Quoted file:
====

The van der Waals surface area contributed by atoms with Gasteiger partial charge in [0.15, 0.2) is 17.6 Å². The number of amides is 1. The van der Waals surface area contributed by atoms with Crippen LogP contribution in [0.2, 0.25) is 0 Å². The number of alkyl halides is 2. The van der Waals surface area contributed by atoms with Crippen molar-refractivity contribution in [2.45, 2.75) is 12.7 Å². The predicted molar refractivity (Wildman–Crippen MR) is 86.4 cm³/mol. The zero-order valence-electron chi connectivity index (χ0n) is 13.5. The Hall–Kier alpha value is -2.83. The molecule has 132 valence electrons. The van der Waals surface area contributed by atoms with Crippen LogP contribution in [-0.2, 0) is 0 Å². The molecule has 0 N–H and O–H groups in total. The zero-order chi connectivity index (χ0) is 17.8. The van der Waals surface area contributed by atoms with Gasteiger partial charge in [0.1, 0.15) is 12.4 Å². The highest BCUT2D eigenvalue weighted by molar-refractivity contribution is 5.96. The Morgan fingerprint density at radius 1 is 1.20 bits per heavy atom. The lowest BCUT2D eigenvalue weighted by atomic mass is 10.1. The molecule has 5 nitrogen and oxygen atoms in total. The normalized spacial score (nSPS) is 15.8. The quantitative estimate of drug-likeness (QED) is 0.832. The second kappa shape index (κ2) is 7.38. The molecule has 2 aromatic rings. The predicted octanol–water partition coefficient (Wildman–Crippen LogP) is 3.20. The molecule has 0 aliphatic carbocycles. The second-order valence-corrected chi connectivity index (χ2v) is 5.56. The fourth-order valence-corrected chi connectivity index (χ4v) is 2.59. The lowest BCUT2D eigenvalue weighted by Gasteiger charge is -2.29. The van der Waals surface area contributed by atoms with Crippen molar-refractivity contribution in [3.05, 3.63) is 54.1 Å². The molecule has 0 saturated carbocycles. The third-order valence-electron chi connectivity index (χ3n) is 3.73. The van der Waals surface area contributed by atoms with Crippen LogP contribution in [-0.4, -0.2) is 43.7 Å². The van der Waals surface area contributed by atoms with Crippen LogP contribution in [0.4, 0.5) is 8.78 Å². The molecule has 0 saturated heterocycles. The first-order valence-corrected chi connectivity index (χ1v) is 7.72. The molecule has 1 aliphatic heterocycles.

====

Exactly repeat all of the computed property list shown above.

The van der Waals surface area contributed by atoms with Gasteiger partial charge in [0.15, 0.2) is 17.6 Å². The number of amides is 1. The van der Waals surface area contributed by atoms with Crippen LogP contribution in [0.2, 0.25) is 0 Å². The number of alkyl halides is 2. The van der Waals surface area contributed by atoms with Crippen molar-refractivity contribution in [2.45, 2.75) is 12.7 Å². The predicted molar refractivity (Wildman–Crippen MR) is 86.4 cm³/mol. The zero-order valence-electron chi connectivity index (χ0n) is 13.5. The Hall–Kier alpha value is -2.83. The molecule has 132 valence electrons. The van der Waals surface area contributed by atoms with Crippen LogP contribution in [-0.2, 0) is 0 Å². The molecule has 0 N–H and O–H groups in total. The zero-order chi connectivity index (χ0) is 17.8. The van der Waals surface area contributed by atoms with Gasteiger partial charge in [0.1, 0.15) is 12.4 Å². The highest BCUT2D eigenvalue weighted by molar-refractivity contribution is 5.96. The Morgan fingerprint density at radius 1 is 1.20 bits per heavy atom. The lowest BCUT2D eigenvalue weighted by atomic mass is 10.1. The molecule has 5 nitrogen and oxygen atoms in total. The normalized spacial score (nSPS) is 15.8. The quantitative estimate of drug-likeness (QED) is 0.832. The second kappa shape index (κ2) is 7.38. The molecule has 2 aromatic rings. The predicted octanol–water partition coefficient (Wildman–Crippen LogP) is 3.20. The molecule has 0 aliphatic carbocycles. The second-order valence-corrected chi connectivity index (χ2v) is 5.56. The fourth-order valence-corrected chi connectivity index (χ4v) is 2.59. The lowest BCUT2D eigenvalue weighted by Gasteiger charge is -2.29. The van der Waals surface area contributed by atoms with Crippen molar-refractivity contribution in [3.05, 3.63) is 54.1 Å². The molecule has 0 saturated carbocycles. The third-order valence-electron chi connectivity index (χ3n) is 3.73. The van der Waals surface area contributed by atoms with Crippen LogP contribution in [-0.4, -0.2) is 43.7 Å². The van der Waals surface area contributed by atoms with Crippen LogP contribution in [0.4, 0.5) is 8.78 Å². The molecule has 0 saturated heterocycles. The first-order valence-corrected chi connectivity index (χ1v) is 7.72. The molecule has 1 aliphatic heterocycles.